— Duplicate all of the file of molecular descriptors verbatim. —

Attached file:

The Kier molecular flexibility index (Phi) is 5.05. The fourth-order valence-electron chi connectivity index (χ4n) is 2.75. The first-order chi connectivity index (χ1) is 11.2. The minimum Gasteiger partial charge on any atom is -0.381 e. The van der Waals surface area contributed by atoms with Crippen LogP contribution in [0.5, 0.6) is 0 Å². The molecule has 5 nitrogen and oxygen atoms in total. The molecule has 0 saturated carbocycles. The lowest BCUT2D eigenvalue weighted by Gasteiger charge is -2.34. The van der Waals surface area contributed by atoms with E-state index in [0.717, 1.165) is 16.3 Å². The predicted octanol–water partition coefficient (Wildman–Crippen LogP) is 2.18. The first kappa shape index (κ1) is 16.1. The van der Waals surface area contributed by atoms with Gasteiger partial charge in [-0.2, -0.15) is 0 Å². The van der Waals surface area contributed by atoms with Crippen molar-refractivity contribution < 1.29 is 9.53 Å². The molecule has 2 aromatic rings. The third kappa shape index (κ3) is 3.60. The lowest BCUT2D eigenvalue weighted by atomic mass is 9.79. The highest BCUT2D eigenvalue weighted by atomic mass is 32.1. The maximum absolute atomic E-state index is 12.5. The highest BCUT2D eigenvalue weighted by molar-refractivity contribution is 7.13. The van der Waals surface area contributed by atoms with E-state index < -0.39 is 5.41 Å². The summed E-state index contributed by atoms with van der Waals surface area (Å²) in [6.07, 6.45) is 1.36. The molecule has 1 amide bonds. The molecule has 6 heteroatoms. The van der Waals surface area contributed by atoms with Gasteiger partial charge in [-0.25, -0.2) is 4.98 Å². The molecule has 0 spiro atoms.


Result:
The Kier molecular flexibility index (Phi) is 5.05. The fourth-order valence-electron chi connectivity index (χ4n) is 2.75. The first-order chi connectivity index (χ1) is 11.2. The minimum Gasteiger partial charge on any atom is -0.381 e. The van der Waals surface area contributed by atoms with Crippen LogP contribution in [0.5, 0.6) is 0 Å². The molecule has 5 nitrogen and oxygen atoms in total. The molecule has 0 saturated carbocycles. The lowest BCUT2D eigenvalue weighted by Gasteiger charge is -2.34. The van der Waals surface area contributed by atoms with E-state index in [0.717, 1.165) is 16.3 Å². The predicted octanol–water partition coefficient (Wildman–Crippen LogP) is 2.18. The first kappa shape index (κ1) is 16.1. The van der Waals surface area contributed by atoms with Gasteiger partial charge in [-0.2, -0.15) is 0 Å². The van der Waals surface area contributed by atoms with Crippen molar-refractivity contribution < 1.29 is 9.53 Å². The molecule has 2 aromatic rings. The third kappa shape index (κ3) is 3.60. The lowest BCUT2D eigenvalue weighted by atomic mass is 9.79. The highest BCUT2D eigenvalue weighted by atomic mass is 32.1. The maximum absolute atomic E-state index is 12.5. The highest BCUT2D eigenvalue weighted by molar-refractivity contribution is 7.13. The van der Waals surface area contributed by atoms with E-state index < -0.39 is 5.41 Å². The summed E-state index contributed by atoms with van der Waals surface area (Å²) in [6.07, 6.45) is 1.36. The molecule has 1 amide bonds. The molecule has 6 heteroatoms. The van der Waals surface area contributed by atoms with Gasteiger partial charge in [-0.25, -0.2) is 4.98 Å². The molecule has 0 spiro atoms.